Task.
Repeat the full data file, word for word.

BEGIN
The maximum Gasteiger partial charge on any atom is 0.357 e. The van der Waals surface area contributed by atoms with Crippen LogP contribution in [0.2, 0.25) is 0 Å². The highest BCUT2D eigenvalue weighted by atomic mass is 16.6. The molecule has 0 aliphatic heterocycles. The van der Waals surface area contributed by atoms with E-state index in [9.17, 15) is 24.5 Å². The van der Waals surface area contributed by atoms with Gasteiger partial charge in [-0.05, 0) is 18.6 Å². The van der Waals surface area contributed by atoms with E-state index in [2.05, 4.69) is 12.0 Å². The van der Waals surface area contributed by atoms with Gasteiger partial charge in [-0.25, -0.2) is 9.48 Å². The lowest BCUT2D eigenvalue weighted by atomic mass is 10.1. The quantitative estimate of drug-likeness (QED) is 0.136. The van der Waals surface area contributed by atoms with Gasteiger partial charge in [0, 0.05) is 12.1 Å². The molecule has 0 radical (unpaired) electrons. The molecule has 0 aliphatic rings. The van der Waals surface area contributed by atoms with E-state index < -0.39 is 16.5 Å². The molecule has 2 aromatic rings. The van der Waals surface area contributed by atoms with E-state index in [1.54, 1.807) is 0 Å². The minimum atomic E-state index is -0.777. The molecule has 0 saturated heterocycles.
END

The maximum Gasteiger partial charge on any atom is 0.357 e. The van der Waals surface area contributed by atoms with Crippen LogP contribution in [0.2, 0.25) is 0 Å². The highest BCUT2D eigenvalue weighted by atomic mass is 16.6. The molecule has 0 aliphatic heterocycles. The van der Waals surface area contributed by atoms with E-state index in [9.17, 15) is 24.5 Å². The van der Waals surface area contributed by atoms with Gasteiger partial charge in [-0.05, 0) is 18.6 Å². The van der Waals surface area contributed by atoms with E-state index in [2.05, 4.69) is 12.0 Å². The van der Waals surface area contributed by atoms with Gasteiger partial charge in [-0.25, -0.2) is 9.48 Å². The lowest BCUT2D eigenvalue weighted by atomic mass is 10.1. The quantitative estimate of drug-likeness (QED) is 0.136. The van der Waals surface area contributed by atoms with Gasteiger partial charge in [0, 0.05) is 12.1 Å². The molecule has 0 radical (unpaired) electrons. The molecule has 0 aliphatic rings. The van der Waals surface area contributed by atoms with E-state index < -0.39 is 16.5 Å². The molecule has 2 aromatic rings. The van der Waals surface area contributed by atoms with E-state index in [1.54, 1.807) is 0 Å². The minimum atomic E-state index is -0.777. The molecule has 0 saturated heterocycles.